Thomas International can support your businesses when introducing aptitude tests into your recruitment process. Drawing on our expertise and experience, we have developed assessments designed to help businesses find their best fit when hiring.
Scoring and Marking Aptitude Tests
There are a few elements that are applied when reviewing the results of aptitude tests. The first references the raw score which is the sum of all responses. The next consideration is the attempted figure which applies to how many questions the candidate tried to answer. The final reference for an individual score is the percentage accuracy which is how many questions were answered correctly against those actually attempted.
These scores are not particularly valuable in themselves. To be valuable to employers data needs to indicate how a person compares against others. This is where percentile scores are applied i.e. if a score is in the 72nd percentile then 72% of people who were tested scored lower.
The precision score may also be taken into account indicating the speed and accuracy with which you answered.
Free Aptitude Test Sample Questions
To help you better understand the style of questioning and measurement applied to the various sections and types of aptitude tests, we have included some free practice questions below.
Numerical reasoning Test Question
Between which two months was there the smallest proportional increase or decrease in the mileage of Surveyor 1 in comparison to the previous month?
A) Months 1 and 2
B) Months 2 and 3
C) Months 3 and 4
D) Months 4 and 5
E) Cannot say
Verbal reasoning Test Question
If the first two statements above are true, is the third statement true?
A) Mr. Brown's rabbits are grey.
B) All grey creatures are kind.
C) Mr. Brown's rabbits are unkind.
Diagrammatic reasoning Test Question
Which set does the Figure belong to?
A) Set A
B) Set B
C) Neither set A nor set B
Situational judgement Test Question
You manage a team of 10 people. Your employees are competent and cooperative. However, you noticed that lately they tend to take long coffee breaks and work rates seem slower. You are happy there is a good atmosphere in the office, but feel uncomfortable about the effect it is having on your employees' work.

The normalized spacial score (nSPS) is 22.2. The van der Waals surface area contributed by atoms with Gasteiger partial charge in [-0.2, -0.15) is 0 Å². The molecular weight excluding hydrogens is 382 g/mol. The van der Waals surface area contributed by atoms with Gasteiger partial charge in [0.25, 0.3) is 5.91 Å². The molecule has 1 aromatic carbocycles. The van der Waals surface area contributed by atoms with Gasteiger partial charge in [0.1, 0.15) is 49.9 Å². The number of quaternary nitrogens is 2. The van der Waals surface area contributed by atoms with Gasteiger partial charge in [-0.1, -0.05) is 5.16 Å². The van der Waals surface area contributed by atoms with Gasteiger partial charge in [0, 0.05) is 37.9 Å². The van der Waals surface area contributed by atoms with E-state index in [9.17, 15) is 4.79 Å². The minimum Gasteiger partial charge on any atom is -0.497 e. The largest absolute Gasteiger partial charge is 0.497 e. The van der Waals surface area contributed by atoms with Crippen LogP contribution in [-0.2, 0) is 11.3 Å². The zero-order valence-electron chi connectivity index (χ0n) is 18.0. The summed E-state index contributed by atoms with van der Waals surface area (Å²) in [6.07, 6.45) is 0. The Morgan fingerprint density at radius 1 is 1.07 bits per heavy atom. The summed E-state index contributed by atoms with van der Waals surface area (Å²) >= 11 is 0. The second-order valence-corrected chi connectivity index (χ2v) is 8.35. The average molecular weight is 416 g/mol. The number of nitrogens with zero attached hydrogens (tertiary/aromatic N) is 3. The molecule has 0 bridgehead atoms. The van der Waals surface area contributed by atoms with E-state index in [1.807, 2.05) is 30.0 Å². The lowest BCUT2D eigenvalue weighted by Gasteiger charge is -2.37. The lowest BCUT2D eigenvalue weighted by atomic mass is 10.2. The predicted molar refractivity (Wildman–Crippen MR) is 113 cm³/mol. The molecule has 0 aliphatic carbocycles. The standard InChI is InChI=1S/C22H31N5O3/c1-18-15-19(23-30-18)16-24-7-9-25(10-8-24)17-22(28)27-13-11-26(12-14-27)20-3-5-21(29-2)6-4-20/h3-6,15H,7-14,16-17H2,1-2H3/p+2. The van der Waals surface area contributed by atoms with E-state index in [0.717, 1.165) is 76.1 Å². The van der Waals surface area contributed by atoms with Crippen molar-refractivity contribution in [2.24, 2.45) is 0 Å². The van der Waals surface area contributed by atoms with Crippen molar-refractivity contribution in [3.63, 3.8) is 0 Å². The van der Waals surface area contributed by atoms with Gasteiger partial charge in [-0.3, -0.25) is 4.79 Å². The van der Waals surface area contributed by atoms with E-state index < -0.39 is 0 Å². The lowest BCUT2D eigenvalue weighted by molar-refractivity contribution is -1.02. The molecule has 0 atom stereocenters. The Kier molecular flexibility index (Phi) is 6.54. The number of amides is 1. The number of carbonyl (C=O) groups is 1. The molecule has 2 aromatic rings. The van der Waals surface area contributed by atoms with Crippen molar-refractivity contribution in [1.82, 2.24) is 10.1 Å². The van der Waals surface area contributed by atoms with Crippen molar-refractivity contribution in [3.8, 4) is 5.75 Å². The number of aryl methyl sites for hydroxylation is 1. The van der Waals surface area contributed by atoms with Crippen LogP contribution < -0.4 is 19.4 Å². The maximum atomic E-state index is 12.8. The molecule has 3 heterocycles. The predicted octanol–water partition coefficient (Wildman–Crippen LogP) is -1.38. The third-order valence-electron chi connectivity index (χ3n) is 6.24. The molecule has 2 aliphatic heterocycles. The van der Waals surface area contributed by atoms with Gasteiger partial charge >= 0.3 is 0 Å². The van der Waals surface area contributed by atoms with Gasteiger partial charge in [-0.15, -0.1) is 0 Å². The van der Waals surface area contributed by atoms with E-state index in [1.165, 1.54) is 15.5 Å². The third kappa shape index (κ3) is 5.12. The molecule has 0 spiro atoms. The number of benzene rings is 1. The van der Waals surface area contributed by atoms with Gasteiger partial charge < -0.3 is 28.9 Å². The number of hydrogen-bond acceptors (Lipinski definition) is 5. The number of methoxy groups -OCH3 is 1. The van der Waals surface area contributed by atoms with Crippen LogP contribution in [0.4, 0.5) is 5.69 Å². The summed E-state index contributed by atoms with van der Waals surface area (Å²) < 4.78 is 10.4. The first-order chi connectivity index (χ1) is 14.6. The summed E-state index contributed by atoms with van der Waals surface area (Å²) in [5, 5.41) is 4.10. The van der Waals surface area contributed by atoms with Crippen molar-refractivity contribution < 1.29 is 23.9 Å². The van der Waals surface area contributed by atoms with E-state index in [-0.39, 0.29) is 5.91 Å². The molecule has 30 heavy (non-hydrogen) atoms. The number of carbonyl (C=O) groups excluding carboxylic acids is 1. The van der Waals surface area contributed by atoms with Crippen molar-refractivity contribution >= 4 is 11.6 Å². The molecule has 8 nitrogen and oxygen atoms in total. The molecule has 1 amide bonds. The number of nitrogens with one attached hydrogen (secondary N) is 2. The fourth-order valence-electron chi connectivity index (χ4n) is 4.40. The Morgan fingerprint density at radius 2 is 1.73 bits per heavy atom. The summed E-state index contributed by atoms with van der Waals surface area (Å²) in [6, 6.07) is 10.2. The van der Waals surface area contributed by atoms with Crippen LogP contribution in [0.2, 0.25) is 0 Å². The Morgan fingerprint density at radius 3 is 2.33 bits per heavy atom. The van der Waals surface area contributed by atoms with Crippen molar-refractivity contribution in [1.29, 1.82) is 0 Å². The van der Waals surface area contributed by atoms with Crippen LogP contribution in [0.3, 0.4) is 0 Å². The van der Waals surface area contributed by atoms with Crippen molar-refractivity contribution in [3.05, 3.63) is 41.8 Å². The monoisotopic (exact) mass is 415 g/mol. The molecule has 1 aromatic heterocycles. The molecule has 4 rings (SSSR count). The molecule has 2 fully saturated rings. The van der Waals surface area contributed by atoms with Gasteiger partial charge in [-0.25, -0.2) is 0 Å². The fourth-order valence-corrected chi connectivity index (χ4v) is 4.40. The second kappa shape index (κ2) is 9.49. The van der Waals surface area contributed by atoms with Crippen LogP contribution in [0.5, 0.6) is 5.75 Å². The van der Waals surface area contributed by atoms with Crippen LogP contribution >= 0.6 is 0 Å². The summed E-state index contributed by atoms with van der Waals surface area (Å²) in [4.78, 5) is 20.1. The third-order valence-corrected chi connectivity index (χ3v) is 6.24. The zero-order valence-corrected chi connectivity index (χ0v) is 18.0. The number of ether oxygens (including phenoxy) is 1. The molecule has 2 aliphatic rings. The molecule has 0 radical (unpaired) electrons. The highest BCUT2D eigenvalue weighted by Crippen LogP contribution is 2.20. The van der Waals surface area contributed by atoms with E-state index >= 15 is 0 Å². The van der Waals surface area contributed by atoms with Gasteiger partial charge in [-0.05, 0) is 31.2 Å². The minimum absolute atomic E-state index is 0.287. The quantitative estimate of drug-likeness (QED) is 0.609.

What would be the best response?
A) Announce that from now on, any employee who wants to take a break should speak to you first.
B) Decide that at any given time only one employee can take a coffee break.
C) Discuss the situation with the team and ask for their cooperation.
D) Announce deadlines for each task the team gets, and reprimand employees who don’t finish their tasks on time.
Inductive reasoning Test Question
Look at the sequence of images. Then pick the image that goes with Z the same way that Y goes with X.
Mechanical reasoning Test Questions
Which fisherman has to pull his fishing rod harder in order to lift the caught fish?
C) Both have to apply equal force
D) There is not sufficient data
Abstract reasoning Test Question
Look at the two sets of shapes. Then determine whether a test shape belongs in Set A, Set B or neither.
A) Set A
B) Set B
Spatial awareness Test Question
When put together properly, the top three puzzle pieces will create one of the following shapes (A-E).
Note that a side marked X has to touch X and a side marked Y has to touch Y. Choose the correct answer.
Error checking Test Question
Which is the correct version of Landec Limited's status?
Thomas Aptitude Assessment
At Thomas International, we empower businesses to recruit, retain and develop the right people for each role. Our selection of aptitude tests deliver psychologically proven results supported by more than 35 years of experience and expertise. Incorporating our range of psychometric assessments, you can quickly determine whether someone will be the right fit for your business. Delivering objective and meaningful data, you can make informed decisions throughout the recruitment process to achieve higher results time and time again.
Thomas International is registered with the British Psychological Society and audited against technical criteria established by the European Federation of Psychologists’ Associations.